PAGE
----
The fundamentals of acting: In teaching students the basics of acting, certified drama teachers will likely need to cover subjects including action, relaxation, objective, spontaneity, emotion, monologues, projection, presence, substitution, character analyses, heightened diction, dialects and more. The teacher will encourage students to explore their voices, gestures, accents and observations of the world around them through improvisation, games and skill-challenging exercises.

Costume design and stage makeup: Costume design involves the fabrication of apparel for a performer to help him or her transform into a character. The costumes that actors wear can alter the feel and believability of an entire production. Along with clothing, a costume may include accessories such as footwear, hats and head dresses; masks; makeup; wigs; underwear or other unusual specialty items. Certified drama teachers must be familiar with the four types of theatrical costumes: historical, fantastic, dance, and modern. They must also be familiar with the types and application of makeup needed to make actors’ facial features ‘pop’ while under bright stage lights.

Lighting, stagecraft and stage management: Drama teachers must be able to coordinate and lead others in coordinating all the working parts of a theatrical production. They must know how to organize the production smoothly, and coordinate communication and actions between the director, actors and the backstage crew. This multi-faceted discipline involves advanced knowledge of mechanized scenery, quick costume changes, controlled lighting, and more.

Directing a Performance: The certified drama teacher is generally the director, or primary visionary, of any after-school productions put on by his or her students. As director, the teacher makes important decisions about the artistic styling, interpretation and staging of a play or musical.

Putting on a school play

Certified drama teachers are often expected to put on school plays or musicals, often once in the spring and once in the fall. Rehearsals for these productions may be held within school hours, but are more likely to be held in the evenings after school, to allow participants’ academic freedom. While drama teachers agree to give up some of their out-of-school time for these productions, they are generally paid for their time, as the productions can bring revenue and recognition to the schools.

Some plays that are commonly performed by high schools include:

  • A Midsummer Night’s Dream, William Shakespeare
  • Arsenic and Old Lace, Joseph Kesselring
  • The Crucible, Arthur Miller
  • Glass Menagerie by Tennessee Williams
  • Our Town, Thornton Wilder
  • Romeo and Juliet, William Shakespeare
  • You Can’t Take it With You, George S. Kaufman

If a drama teacher chooses to produce a play like A Midsummer Night’s Dream, the process would begin by casting students as lead performers, understudies, supporting roles (possibly dreamed up by the drama teacher for participation’s sake) and crew members. The cast would meet multiple times a week in the months leading up to the performance to rehearse lines, learn how to block the stage, create the set and more. As opening night approached, the students would hold one or two dress rehearsals in costume. Finally, the curtain would raise for the students’ families and friends, and the drama teacher would sit back and enjoy the result of months of hard work.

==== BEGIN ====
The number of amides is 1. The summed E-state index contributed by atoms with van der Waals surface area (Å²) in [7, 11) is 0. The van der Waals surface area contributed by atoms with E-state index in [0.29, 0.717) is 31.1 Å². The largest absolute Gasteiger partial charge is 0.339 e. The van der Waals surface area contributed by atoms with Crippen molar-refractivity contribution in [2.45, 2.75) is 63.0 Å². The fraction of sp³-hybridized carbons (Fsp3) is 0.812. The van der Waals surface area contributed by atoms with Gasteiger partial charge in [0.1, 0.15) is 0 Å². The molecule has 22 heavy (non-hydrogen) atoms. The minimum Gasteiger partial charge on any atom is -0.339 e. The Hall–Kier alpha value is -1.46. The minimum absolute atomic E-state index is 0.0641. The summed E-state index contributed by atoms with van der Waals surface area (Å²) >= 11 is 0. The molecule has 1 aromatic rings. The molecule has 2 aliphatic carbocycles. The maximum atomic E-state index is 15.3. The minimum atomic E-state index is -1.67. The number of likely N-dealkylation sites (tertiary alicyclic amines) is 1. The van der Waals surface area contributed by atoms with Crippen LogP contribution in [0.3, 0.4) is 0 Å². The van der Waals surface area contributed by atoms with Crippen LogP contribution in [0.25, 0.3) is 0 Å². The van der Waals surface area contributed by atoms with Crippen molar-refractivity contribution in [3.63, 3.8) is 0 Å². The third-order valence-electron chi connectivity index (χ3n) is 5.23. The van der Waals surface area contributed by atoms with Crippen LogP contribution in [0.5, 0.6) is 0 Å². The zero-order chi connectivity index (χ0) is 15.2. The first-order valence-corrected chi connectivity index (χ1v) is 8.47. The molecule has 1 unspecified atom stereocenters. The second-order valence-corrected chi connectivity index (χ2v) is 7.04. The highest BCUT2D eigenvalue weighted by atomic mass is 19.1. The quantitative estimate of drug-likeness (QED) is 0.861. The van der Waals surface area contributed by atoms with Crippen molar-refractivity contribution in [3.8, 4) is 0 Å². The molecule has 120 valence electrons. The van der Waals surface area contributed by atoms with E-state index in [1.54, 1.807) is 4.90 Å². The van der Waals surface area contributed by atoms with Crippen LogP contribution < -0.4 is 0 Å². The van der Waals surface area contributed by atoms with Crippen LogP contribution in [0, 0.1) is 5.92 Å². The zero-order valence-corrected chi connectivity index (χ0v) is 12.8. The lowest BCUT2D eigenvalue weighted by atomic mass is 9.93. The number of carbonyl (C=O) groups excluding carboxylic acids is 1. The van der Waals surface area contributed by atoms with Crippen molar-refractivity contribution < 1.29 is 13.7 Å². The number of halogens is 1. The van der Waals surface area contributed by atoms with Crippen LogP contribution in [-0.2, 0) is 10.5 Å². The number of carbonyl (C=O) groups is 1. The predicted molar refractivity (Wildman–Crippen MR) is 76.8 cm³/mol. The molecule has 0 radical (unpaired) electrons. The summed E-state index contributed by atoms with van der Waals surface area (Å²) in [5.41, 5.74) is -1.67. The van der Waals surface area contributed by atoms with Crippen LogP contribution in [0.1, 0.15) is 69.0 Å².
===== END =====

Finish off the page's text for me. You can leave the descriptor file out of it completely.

Becoming certified as a drama teacher

Drama teachers are creative, outgoing individuals who are devoted to nurturing their students’ confidence, individuality, and education. They must demonstrate an ability to teach both the performance and background of drama and acting.

If you're interested in becoming a certified drama teacher, find your state's teaching certification requirements here.

Incorporating Improv Exercises:

Many drama classes use improvisation (improv) in their learning and rehearsal process to help students practice basic skills like relaxation, listening to and being aware of the other actors, expressing themselves clearly, finding the confidence to make choices instinctively and spontaneously, and keeping calm in the face of the unexpected.

Certified drama teachers use a variety of improv exercises to help students explore their voices, bodies, confidence and relationships. Below are a few examples of exercises that a certified drama teacher may want to incorporate into a class:

Big blob: Give your students an ordinary scene to act out, but tell them that they are to perform the scene as if there was a giant blob of blubber in the middle of the room. The blob will slow them down, stick to them and interfere with their interactions. However, they should perform the whole scene never acknowledging that the blob of blubber is there. This exercise will help students recognize the impact that environment has on their performances and the importance that their body language holds while acting.

Gibberish: Sit your class down in a circle, and have one of them say a phrase in a gibberish language to the person on their right. That person then turns to their right and says a different gibberish phrase to his or her neighbor, mirroring the sounds, inflection and speed of the first speaker. This exercise will help get students comfortable experimenting with accents, dialects, and exaggerated intonation.

Silent scene: Split students into groups of three to five and give them an emotional scene to act out, but tell them that they are not to use words or noises of any sort. When they start to fall back on frantic gesturing or lip movements, gently remind them to use their facial expressions and body language to convey their emotions instead. This exercise is designed to help students recognize the powerful emotions that they can convey without ever speaking.

Speak as one: Assign your students into groups of five. Have them stand side-by-side and link arms. Name the middle student ‘team lead’, and have him or her come up with a sentence. Without telling the rest of the group what the sentence is, the team lead should begin sounding out the first word of the sentence. By looking around at each other and speaking very slowly, the group should speak the sentence together, seemingly as one voice and one mind. By watching each other closely, this exercise can help the group learn how to read each other while acting.

A certified drama teacher recognizes that while these improv exercises are a fun way for students to blow off steam, they are also helping the students to practice the craft and grow as actors, even if they may not realize it themselves.